17 Aug KI-TEITZEI- THE SIXTH SEDRAH
The official anthology of readings from the works of the Gaon of Vilna is entitled “Even Shleima”. The choice of the title is based on the acronym of the phrase: the word “even” representing “Eliyahu ben”, and the word “shleima” being read as “Shlomo”, which was the name of the Gaon: Eliyahu ben Shlomo. The background for the acronym is not that well known.
In the late 1930’s Rabbi Shmuel Maltzahn published a manuscript written by Rabbi Chaim of Volozhin (a well known student of the Gaon) where he related the following story: the Gaon was fond of stating that if we look carefully into the Chumash, we will discover allusions to anything and everything that happened, both to the Jewish nation as well as to individuals, even in the centuries following the time of Moshe Rabbeinu. On one occasion Reb Chaim asked of the Gra, “Where is there an allusion to the rebbe?” The Gaon immediately opened a Chumash to parshat Ki Tetzei and reviewed it a bit until he noticed that the phrase “even shleima” was an allusion to his name. Reb Chaim asked the Gra why he chose to search specifically in parshat Ki Tetzei? Whereupon the Gra responded that in Chumash D’vorim there are ten sedrot, and even though we usually count eleven sedrot in D’vorim, Nitzavim and Vayelech they are really one sedrah, “as is known”. Each of these ten sedrot corresponds to each of the ten centuries of the “sixth millennium”.
The rabbis of the Talmud had a tradition that the world would last (in its present state) for six thousand years, and then Shabbos would occur. The tradition further relays the historical break-down of these six thousand years. The first two thousand years are labeled as “Tohu”, since the notion of monotheism was not being popularized. According to the records in Chumash B’reishit, Avrohom Avinu was born in the year 1948 (after the creation), and according to the tradition he began preaching monotheism at the age of 52, which would correspond to the year 2000. This introduced the second unit of 2000 years which represented the two millennia of “Torah development”, which ended in the year 4000, which corresponds to the year 240 in the common calendar. Rabbi Yehudah Hanasi, who edited the Mishnayot, passed away in the year 220, so this cut-off point of 240 seems to correspond to the end of the period of the Tanaim. The next 2000-year unit is labeled as “the days of mashiach”, as mashiach may come at any date following the year 240. Rabbi Akiva who thought that Bar Kochva might turn out to be the messiah was not aware of this oral tradition, and his contemporaries argued with him saying, that he (R. Akiva) would be dead and buried, and grass would be growing on his grave, and the time for mashiach will not have arrived, because their tradition had it that the mashiach must arrive at some time during the last 2000 years of the 6000-year program for the world.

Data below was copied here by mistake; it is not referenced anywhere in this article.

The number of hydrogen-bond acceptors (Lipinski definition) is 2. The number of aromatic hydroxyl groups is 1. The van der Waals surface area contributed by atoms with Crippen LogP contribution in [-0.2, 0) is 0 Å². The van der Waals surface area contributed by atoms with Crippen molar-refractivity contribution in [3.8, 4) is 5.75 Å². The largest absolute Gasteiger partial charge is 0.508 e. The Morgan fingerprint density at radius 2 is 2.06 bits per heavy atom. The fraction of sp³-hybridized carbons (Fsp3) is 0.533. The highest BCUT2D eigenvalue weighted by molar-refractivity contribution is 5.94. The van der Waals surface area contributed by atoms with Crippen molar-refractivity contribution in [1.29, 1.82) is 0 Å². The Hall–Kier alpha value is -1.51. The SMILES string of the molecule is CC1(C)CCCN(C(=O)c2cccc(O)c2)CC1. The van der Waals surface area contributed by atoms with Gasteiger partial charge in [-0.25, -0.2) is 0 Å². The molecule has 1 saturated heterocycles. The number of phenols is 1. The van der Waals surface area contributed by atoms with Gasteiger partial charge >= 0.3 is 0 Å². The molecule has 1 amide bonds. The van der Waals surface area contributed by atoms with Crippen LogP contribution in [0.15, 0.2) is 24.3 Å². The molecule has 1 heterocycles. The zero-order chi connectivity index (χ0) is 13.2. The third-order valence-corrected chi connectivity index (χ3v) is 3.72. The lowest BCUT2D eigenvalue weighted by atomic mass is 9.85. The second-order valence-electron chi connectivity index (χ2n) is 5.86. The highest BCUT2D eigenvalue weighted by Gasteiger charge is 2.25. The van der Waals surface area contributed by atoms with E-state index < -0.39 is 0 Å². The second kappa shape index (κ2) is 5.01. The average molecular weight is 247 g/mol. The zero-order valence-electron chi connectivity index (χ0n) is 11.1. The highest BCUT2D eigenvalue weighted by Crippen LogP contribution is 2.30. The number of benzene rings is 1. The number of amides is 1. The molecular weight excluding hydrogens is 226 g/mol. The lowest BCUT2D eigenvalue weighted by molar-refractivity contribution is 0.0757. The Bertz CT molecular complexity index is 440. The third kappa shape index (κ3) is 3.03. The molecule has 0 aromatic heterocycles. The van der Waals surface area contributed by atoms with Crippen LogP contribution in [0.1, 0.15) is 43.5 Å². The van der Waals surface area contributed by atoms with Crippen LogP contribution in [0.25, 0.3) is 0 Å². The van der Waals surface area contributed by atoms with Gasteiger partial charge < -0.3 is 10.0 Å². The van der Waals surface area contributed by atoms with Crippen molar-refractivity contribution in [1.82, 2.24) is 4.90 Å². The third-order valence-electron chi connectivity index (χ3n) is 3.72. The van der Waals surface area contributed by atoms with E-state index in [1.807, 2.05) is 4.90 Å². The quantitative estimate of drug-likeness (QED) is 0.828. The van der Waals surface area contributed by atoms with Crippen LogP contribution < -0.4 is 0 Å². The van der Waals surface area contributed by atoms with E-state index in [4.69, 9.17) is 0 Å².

So according to the Talmudic tradition, the sixth millennium began with the year 1240. At the time Reb Chaim asked of the Gra for an allusion to him, it was after 1740. So the Gra explained that whatever occurred in the first century of the sixth millennium (between the years 1240 – 1340) should be alluded to in parshat Dvorim; and whatever occurred during the second century (between the years of 1340 – 1440) should be alluded to in parshat Va’etchanan, etc. Since the Gra was then in the sixth century (of the sixth millennium), he opened right away to parshat Ki Tetzei, the sixth sedra in Chumash D’vorim.
Rabbi Maltzahn who printed this manuscript of R. Chaim of Volozhin in his sefer “EmmunahV’Hashgachaon” added the following comment: Parshat Ki Tavo is the seventh sedrah, and should contain allusions to things that would occur between the years 1840 – 1940. At the end of the 1930’s the Nazis had already begun their extermination of the Jews, and he suggested that perhaps the bitter “Tochacha” that appears in Ki Tavo was not only an allusion to the many years of suffering of the galut, but also specifically alluding to the Nazi persecutions at the end of the 1930’s.
In later years, others pointed out that in the next- the eight sedra, parshat Nitzavim-Vayelech which really is only “one sedra” “as is known”; we read of the return of the Jewish people to Eretz Yisroel, the great teshuvah movement, and the mitzvah of writing a sefer Torah. All of these were witnesses following the year 1940, through the establishment of Medinat Yisrael, the great world-wide baal teshuvah movement, and the popularity of the mitzvah of writing a sefer Torah.
We hope that Hashem will be “mosif machol al hakodesh” and will be “mekabel shabbos”, and hasten the coming of the mashiach before the end of the sixth millennium.